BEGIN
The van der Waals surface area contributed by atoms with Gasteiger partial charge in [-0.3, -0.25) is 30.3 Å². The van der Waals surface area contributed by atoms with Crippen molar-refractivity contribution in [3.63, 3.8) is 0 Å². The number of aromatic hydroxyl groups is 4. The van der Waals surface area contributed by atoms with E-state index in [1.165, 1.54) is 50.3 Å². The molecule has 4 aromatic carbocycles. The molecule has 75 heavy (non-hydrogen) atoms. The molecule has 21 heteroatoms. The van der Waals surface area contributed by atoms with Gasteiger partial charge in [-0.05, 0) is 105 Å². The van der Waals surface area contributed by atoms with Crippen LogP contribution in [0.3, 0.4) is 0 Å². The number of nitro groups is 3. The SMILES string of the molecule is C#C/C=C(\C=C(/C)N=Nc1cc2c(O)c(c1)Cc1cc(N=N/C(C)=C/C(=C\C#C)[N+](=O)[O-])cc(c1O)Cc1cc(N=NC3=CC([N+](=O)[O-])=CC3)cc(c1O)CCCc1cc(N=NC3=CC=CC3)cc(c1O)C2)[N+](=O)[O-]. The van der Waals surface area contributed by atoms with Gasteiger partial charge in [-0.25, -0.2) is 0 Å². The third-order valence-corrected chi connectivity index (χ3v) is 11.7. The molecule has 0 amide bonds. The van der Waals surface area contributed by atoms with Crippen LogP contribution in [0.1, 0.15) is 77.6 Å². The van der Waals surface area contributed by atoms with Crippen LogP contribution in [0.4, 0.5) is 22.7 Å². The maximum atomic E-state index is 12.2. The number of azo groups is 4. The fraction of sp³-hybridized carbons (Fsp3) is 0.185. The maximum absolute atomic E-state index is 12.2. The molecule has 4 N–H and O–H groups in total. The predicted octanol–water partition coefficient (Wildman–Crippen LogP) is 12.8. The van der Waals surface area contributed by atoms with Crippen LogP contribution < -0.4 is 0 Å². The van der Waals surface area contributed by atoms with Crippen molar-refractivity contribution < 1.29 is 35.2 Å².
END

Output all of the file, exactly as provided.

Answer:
The van der Waals surface area contributed by atoms with Gasteiger partial charge in [-0.3, -0.25) is 30.3 Å². The van der Waals surface area contributed by atoms with Crippen molar-refractivity contribution in [3.63, 3.8) is 0 Å². The number of aromatic hydroxyl groups is 4. The van der Waals surface area contributed by atoms with E-state index in [1.165, 1.54) is 50.3 Å². The molecule has 4 aromatic carbocycles. The molecule has 75 heavy (non-hydrogen) atoms. The molecule has 21 heteroatoms. The van der Waals surface area contributed by atoms with Gasteiger partial charge in [-0.05, 0) is 105 Å². The van der Waals surface area contributed by atoms with Crippen LogP contribution in [0.3, 0.4) is 0 Å². The number of nitro groups is 3. The SMILES string of the molecule is C#C/C=C(\C=C(/C)N=Nc1cc2c(O)c(c1)Cc1cc(N=N/C(C)=C/C(=C\C#C)[N+](=O)[O-])cc(c1O)Cc1cc(N=NC3=CC([N+](=O)[O-])=CC3)cc(c1O)CCCc1cc(N=NC3=CC=CC3)cc(c1O)C2)[N+](=O)[O-]. The van der Waals surface area contributed by atoms with Gasteiger partial charge in [-0.25, -0.2) is 0 Å². The third-order valence-corrected chi connectivity index (χ3v) is 11.7. The molecule has 0 amide bonds. The van der Waals surface area contributed by atoms with Crippen LogP contribution in [0.1, 0.15) is 77.6 Å². The van der Waals surface area contributed by atoms with Crippen LogP contribution in [0.4, 0.5) is 22.7 Å². The maximum atomic E-state index is 12.2. The number of azo groups is 4. The fraction of sp³-hybridized carbons (Fsp3) is 0.185. The maximum absolute atomic E-state index is 12.2. The molecule has 4 N–H and O–H groups in total. The predicted octanol–water partition coefficient (Wildman–Crippen LogP) is 12.8. The van der Waals surface area contributed by atoms with Crippen LogP contribution < -0.4 is 0 Å². The van der Waals surface area contributed by atoms with Crippen molar-refractivity contribution < 1.29 is 35.2 Å².